Passing an Array as an Argument to a Bash Function

If you want to pass an array of items to a bash function, the simple answer is that you need to pass the expanded values.  That means that you can pass the data as a quoted value, assuming that the elements are whitespace delimited, or you can pass it as a string and then split it using an updated IFS (Internal Field Separator) inside the function.

Following is an example of taking the output of a Hive query (a single → Continue reading “Passing an Array as an Argument to a Bash Function”

Removing the Last Token From a String in Bash with awk

Let’s say that you have some number of files for which you want to create a containing directory that is named with all but the last token of the file name, and you want to remove just the last token to create the name of the directory.

Much easier to explain with an example.  Given this list of files:

ls -1
foo_10_10_sometrash
foo_1_sometrash
foo_2_sometrash
foo_3_sometrash
foo_4_sometrash
foo_5_5_sometrash
foo_5_sometrash
foo_6_6_sometrash
foo_7_7_sometrash
foo_8_8_sometrash
foo_9_9_sometrash

You want to create a directory for each → Continue reading “Removing the Last Token From a String in Bash with awk”

Checking that Input or a Variable is an Integer in BASH

Here is a quick snippet for checking whether or not a variable is a valid integer in BASH.  It is also a howto for regular expressions in a shell script.

# Make sure that FOO is an integer
if [[ ! "$FOO" =~ ^[0-9]+$ ]]; then
        echo "The FOO was NOT an integer"
fi
Continue reading “Checking that Input or a Variable is an Integer in BASH”

Creating an Array in Bash from a File With Each Element on a Separate Line

Let’s say that you have a file and you would like to convert each line in the file to an element in an array.

The key to this is knowing about and how to manipulate the IFS (Internal Field Separator).  The default IFS is whitespace (a space, tab, or newline) and if you create an array passing it a whitespace delimited list of strings, each token will be set to an element in the array.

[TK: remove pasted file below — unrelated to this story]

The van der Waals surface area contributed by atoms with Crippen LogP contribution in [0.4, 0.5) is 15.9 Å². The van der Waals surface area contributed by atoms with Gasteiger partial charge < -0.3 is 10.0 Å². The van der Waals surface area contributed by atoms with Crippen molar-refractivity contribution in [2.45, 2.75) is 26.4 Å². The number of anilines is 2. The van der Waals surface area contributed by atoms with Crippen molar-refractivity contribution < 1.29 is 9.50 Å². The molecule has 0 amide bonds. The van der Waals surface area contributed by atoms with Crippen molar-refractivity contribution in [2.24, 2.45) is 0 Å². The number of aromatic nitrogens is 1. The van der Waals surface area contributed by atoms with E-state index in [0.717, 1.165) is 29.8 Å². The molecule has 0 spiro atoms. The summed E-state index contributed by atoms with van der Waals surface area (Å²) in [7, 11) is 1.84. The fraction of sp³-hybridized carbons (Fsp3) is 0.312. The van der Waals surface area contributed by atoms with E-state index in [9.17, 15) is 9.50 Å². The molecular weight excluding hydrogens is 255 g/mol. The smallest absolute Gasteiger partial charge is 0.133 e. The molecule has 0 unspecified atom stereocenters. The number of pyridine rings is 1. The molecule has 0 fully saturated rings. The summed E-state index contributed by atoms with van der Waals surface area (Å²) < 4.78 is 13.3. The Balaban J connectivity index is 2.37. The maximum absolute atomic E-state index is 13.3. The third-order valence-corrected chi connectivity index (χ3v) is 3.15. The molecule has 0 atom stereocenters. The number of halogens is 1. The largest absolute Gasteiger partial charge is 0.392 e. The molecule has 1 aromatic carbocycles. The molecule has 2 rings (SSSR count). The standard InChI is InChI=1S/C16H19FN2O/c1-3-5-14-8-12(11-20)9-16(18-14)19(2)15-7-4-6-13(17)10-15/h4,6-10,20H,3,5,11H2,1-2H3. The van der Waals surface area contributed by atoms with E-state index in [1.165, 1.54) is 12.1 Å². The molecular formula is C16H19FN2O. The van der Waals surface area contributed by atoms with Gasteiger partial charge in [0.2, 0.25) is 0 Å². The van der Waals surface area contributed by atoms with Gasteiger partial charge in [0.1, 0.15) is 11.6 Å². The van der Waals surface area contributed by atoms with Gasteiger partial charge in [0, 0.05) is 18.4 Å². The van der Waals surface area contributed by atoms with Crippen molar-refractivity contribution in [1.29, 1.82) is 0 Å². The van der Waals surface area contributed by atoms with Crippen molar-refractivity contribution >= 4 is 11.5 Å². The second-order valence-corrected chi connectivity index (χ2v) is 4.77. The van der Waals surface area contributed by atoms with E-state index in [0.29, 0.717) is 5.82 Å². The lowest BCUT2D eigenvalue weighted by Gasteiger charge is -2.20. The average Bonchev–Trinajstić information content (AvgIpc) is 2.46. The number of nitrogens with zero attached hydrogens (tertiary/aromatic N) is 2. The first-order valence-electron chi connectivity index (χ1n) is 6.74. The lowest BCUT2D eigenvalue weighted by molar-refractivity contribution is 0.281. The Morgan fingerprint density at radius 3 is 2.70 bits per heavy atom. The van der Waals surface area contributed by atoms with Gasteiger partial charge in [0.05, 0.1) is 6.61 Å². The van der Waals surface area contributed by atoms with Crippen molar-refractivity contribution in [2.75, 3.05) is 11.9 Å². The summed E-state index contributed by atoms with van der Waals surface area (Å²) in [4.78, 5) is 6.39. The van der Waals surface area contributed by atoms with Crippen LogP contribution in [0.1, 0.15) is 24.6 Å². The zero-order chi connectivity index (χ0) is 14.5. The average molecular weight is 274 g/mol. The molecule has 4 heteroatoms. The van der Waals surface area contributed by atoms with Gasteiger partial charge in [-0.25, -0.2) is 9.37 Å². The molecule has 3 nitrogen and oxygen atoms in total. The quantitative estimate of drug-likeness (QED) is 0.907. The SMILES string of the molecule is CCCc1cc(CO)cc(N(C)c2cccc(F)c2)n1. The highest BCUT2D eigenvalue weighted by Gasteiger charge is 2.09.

ARRAY=(a b d 
Continue reading “Creating an Array in Bash from a File With Each Element on a Separate Line”

Removing The Last N Character From a String in Bash Script with sed

Here is a quick one-liner for trimming a specific number of characters from the end of a string under bash:

# Remove the last 5 characters
$ echo "somestringwith12345" | sed "s/.....$//g"
$ somestringwith

# Remove the last 3 characters
$ echo "somestringwith12345" | sed "s/...$//g"
$ somestringwith12
Continue reading “Removing The Last N Character From a String in Bash Script with sed”

Splitting a String in Bash on the FIRST Occurrence of a Character

About a year ago I posted an article about how to split into an array of values based on a given delimiter in bash.

The following is how to take that same string and split it on the first occurrence of the same user defined delimiter.

Both use the ‘read’ command, but in a slightly different way.

Instead of passing read the -a [aname] parameter which tells it that “The words are assigned to sequential indices of the array → Continue reading “Splitting a String in Bash on the FIRST Occurrence of a Character”

BASH Script With Default Arguments Defined in The Script

Often times you will want to write a BASH script where you don’t want to have to keep track of all of the positional command line arguments and/or you might want to configure it with a set of environmental variables while having a default value for each in the script.

Following is the syntax for declaring them in the shell script, and then an example on how to invoke it.

#!/bin/bash

: ${ARG1:="somedefault_arg1"}
: ${ARG2:="10"}

echo "ARG1 = $ARG1"
echo 
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Running Dynamically Generated Hive Queries From a Shell Script

If you want to write a HQL hive query and run it mulitple times from a shell script, each time passing it different data for the query, here is a quick example that should get you started.

The first thing to know is that by specifying n number of -hivevar key value pairs when invoking hive on the command line will allow you to pass that data into the hive process.

For example, if you do the following

$ hive 
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